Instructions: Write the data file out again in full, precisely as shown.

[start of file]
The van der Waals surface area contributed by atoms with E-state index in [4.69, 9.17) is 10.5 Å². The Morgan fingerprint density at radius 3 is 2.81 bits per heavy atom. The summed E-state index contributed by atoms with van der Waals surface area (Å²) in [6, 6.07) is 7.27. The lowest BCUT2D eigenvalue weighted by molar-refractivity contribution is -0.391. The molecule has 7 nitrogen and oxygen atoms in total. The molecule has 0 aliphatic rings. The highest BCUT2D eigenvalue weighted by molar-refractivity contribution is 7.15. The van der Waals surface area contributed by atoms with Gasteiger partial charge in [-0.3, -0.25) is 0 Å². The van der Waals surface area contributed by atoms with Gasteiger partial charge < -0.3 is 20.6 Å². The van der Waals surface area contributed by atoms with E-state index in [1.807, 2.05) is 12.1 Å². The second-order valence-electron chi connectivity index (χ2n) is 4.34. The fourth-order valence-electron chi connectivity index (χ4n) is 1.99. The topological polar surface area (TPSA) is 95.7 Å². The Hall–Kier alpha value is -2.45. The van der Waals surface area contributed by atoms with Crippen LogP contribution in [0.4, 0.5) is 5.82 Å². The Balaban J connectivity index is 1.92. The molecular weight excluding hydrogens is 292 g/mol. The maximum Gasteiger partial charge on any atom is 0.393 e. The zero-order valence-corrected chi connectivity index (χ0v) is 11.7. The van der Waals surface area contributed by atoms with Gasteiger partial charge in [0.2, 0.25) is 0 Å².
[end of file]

The van der Waals surface area contributed by atoms with E-state index in [4.69, 9.17) is 10.5 Å². The Morgan fingerprint density at radius 3 is 2.81 bits per heavy atom. The summed E-state index contributed by atoms with van der Waals surface area (Å²) in [6, 6.07) is 7.27. The lowest BCUT2D eigenvalue weighted by molar-refractivity contribution is -0.391. The molecule has 7 nitrogen and oxygen atoms in total. The molecule has 0 aliphatic rings. The highest BCUT2D eigenvalue weighted by molar-refractivity contribution is 7.15. The van der Waals surface area contributed by atoms with Gasteiger partial charge in [-0.3, -0.25) is 0 Å². The van der Waals surface area contributed by atoms with Gasteiger partial charge < -0.3 is 20.6 Å². The van der Waals surface area contributed by atoms with E-state index in [1.807, 2.05) is 12.1 Å². The second-order valence-electron chi connectivity index (χ2n) is 4.34. The fourth-order valence-electron chi connectivity index (χ4n) is 1.99. The topological polar surface area (TPSA) is 95.7 Å². The Hall–Kier alpha value is -2.45. The van der Waals surface area contributed by atoms with Crippen LogP contribution in [0.4, 0.5) is 5.82 Å². The Balaban J connectivity index is 1.92. The molecular weight excluding hydrogens is 292 g/mol. The maximum Gasteiger partial charge on any atom is 0.393 e. The zero-order valence-corrected chi connectivity index (χ0v) is 11.7. The van der Waals surface area contributed by atoms with Gasteiger partial charge in [0.2, 0.25) is 0 Å².